What’s the most popular piece of animation on the Internet right now? How about KIWI!, a Master’s thesis film by Dony Permedi of School of Visual Arts. The 3-minute, dialogue-less short became a “Featured Video” on YouTube’s front page a few days ago and it connected with audiences in a way that nobody could have expected. It is currently the most linked-to video on the blogosphere according to Technorati.com, it’s in the top 15 all-time favorited videos on YouTube, and it’s racked up nearly two million views in the past week.
That last number is particularly impressive. It’s one thing to talk in the abstract about the Internet and the potential it offers for animated shorts, but KIWI! offers clear proof that an online audience exists for animated shorts. When was the last time anybody heard of a piece of student animation being viewed two million times in a week? Even if the film had screened at dozens of film festivals or been released onto a compilation dvd of shorts, it’s unlikely to have ever achieved such a sizable viewership through traditional short film distribution channels.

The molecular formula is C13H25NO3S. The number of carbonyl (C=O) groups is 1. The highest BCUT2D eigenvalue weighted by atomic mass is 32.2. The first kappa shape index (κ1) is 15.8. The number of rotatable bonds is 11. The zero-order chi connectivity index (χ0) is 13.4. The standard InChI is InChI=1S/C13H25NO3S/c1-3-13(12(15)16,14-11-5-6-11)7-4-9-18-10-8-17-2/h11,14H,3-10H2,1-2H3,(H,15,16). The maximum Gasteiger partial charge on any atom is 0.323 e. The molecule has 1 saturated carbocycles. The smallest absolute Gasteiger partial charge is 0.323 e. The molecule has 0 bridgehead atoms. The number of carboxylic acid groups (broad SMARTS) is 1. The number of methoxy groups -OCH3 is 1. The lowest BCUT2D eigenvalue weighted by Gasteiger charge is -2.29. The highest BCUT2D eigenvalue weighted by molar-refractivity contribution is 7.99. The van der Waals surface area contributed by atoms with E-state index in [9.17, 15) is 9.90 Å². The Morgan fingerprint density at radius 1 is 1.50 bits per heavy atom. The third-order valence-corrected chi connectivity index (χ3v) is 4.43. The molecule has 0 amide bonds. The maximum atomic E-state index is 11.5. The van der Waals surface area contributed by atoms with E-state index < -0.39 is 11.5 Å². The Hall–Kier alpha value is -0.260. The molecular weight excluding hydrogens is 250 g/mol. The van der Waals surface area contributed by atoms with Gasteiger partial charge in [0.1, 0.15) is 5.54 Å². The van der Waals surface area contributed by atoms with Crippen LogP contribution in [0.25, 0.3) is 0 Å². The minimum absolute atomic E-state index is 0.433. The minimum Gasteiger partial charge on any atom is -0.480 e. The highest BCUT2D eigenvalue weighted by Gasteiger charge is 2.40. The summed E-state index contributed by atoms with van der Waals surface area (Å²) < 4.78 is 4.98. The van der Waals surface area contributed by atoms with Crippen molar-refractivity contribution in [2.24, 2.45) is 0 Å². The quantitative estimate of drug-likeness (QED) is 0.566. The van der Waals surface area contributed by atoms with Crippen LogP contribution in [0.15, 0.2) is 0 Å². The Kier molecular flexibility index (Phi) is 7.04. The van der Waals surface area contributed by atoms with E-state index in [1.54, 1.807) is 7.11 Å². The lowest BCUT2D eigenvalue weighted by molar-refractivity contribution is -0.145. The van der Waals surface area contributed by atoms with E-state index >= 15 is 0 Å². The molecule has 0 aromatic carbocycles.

KIWI!’s success is part of a much bigger story, which is how the Internet is making animated shorts accessible to mainstream audiences, something that hasn’t happened in the last thirty or forty years. It’s going to take some time until filmmakers figure out models for generating revenue from their shorts online, but with a worldwide audience thirsty for fresh animated content, making money from animated shorts has finally become a matter of when and not if.